My number one tip for food photography is to PRACTICE!! “Practice makes perfect” is a cliche for a reason.
I finally feel like I am at a place where I am confident in my photography and feel like I have established a consistent look and feel with my photos. I did all the photography for my cookbook, Share + Savor which is definitely one of my biggest accomplishments.
This has taken a LONG time and a lot of trial and error. You really have to take the time to experiment and figure out what works best for you. Today I’m sharing all of my favorite camera gear I use for my food photography daily!
I’m a Canon fan, as it’s just what I’ve always used for my food photography. My mom has always used Canons and my first camera was one of her hand me downs. The first camera I bought for myself was the Canon 5D Mark III – I tragically dropped it early during quarantine in March 2020. I wasn’t going to be able to get it fixed for quite some time so I ended up making the upgrade to the Mark IV and haven’t looked back! I love the fact that it’s wifi enabled so I can edit photos on the go on my phone if needed. The quality is amazing – I think this is the best camera for food photography!
If you’re looking for something that will be easier for travel (it’s very light and compact) and at a lower price point, I really like the M6. This camera has an adapter so my other lenses will work on it. The mirrorless camera allows you to preview the shot on the screen so it’s great for shooting table spreads.
I mostly use this lens for shooting at home when I can control the environment. I think that this is the absolute best for super sharp images and catches all the little details of the food.
I love this lens for travel and lifestyle photography as well as overhead tablescapes. In my opinion it’s fairly interchangeable with the 50mm lens which many people are a fan of, especially for portrait photography (“the nifty fifty” as it’s known).
This is a substantial financial investment, but it’s worth it as it’s a solid tripod that’s flexible, enabling you to get all the different angles you need. This tripod is especially handy when filming videos! I can manipulate it to various angles without fear it will tip over with my camera on it.
This 60-inch tripod is extremely lightweight so I bring this when I travel. It’s also a great inexpensive option if you’re looking for a tripod that gets the job done without breaking the bank.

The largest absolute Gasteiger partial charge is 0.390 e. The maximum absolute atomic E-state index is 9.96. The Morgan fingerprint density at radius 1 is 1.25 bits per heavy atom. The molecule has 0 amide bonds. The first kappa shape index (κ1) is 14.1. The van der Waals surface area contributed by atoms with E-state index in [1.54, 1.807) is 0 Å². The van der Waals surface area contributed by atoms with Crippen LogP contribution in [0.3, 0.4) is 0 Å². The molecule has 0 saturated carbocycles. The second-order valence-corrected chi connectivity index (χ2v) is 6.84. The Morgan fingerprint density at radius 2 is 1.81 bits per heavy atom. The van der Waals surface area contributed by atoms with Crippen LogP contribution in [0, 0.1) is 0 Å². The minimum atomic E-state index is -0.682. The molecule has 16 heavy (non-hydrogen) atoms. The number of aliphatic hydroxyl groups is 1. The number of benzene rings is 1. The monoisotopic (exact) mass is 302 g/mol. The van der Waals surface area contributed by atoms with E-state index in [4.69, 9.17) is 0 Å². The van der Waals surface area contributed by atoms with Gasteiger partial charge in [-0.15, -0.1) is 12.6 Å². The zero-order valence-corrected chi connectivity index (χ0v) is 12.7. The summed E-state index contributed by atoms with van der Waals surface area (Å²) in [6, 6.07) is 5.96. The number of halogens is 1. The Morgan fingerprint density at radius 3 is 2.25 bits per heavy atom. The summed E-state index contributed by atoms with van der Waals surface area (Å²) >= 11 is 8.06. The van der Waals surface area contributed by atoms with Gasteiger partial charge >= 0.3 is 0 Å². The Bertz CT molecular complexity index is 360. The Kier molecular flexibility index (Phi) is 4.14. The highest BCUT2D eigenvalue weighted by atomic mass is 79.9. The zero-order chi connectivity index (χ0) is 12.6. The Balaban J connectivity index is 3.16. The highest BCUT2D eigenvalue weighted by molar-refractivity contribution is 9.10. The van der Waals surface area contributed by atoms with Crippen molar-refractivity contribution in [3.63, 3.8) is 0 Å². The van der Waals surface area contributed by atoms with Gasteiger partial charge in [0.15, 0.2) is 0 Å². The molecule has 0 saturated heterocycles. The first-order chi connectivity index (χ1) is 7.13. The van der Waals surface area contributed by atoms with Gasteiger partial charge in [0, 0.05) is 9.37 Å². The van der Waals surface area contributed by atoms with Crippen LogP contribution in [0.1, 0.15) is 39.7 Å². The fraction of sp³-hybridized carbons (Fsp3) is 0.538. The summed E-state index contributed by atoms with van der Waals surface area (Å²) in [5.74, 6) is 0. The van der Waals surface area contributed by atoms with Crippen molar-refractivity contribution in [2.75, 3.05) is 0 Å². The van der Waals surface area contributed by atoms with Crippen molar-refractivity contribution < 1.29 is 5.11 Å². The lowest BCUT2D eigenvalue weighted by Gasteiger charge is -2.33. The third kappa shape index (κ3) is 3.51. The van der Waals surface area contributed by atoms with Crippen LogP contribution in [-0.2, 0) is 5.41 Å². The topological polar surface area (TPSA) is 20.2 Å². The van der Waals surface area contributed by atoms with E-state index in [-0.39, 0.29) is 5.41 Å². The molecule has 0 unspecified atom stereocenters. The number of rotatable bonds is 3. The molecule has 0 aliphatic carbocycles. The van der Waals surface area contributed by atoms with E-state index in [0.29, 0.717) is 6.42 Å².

This small tripod is great for Instagram Lives or filming stories while cooking hands free.
I do all my editing on my 16-inch Apple laptop. It’s easy for me to use the trackpad for edits, though many people prefer a desktop (I don’t have the room at the moment in my apartment in Brooklyn).
On really sunny days I use this to diffuse the direct sunlight. It actually does a great job mimicking the lighting on overcast days.
Back up everything! Let me say this again – BACK UP YOUR COMPUTER AND PHOTOS! I have made the mistake of going too far between backups and have ended up losing weeks worth of photos due to computer issues.
I stood on enough unsteady chairs and boxes so I finally caved and bought a ladder. From a safety perspective I would highly recommend purchasing a ladder if you have the storage space. Not only can I reach the high shelves in my kitchen but it’s great for shooting top down shots from higher up.
I have a professional dropbox account which provides me enough storage to also back up my photos to the cloud account. I like having my photos on the cloud because they are easily accessible from anywhere – I can pull them up on my phone on the go or at home on my computer. It’s also an efficient way to send content to clients or collaborate with others.
The majority of the time I shoot with natural lighting, as it’s just what I’m most comfortable with. The best weather for photos is when it’s grey and overcast outside – people think I’m insane when I hope for clouds! It really makes all the difference – it helps to reflect light and make food almost pop out of the frame.
I have started using artificial lighting for videos so that I have a more consistent color and light between frames. The following is the artificial lighting I have been using – a far as lighting goes it is on the more affordable side.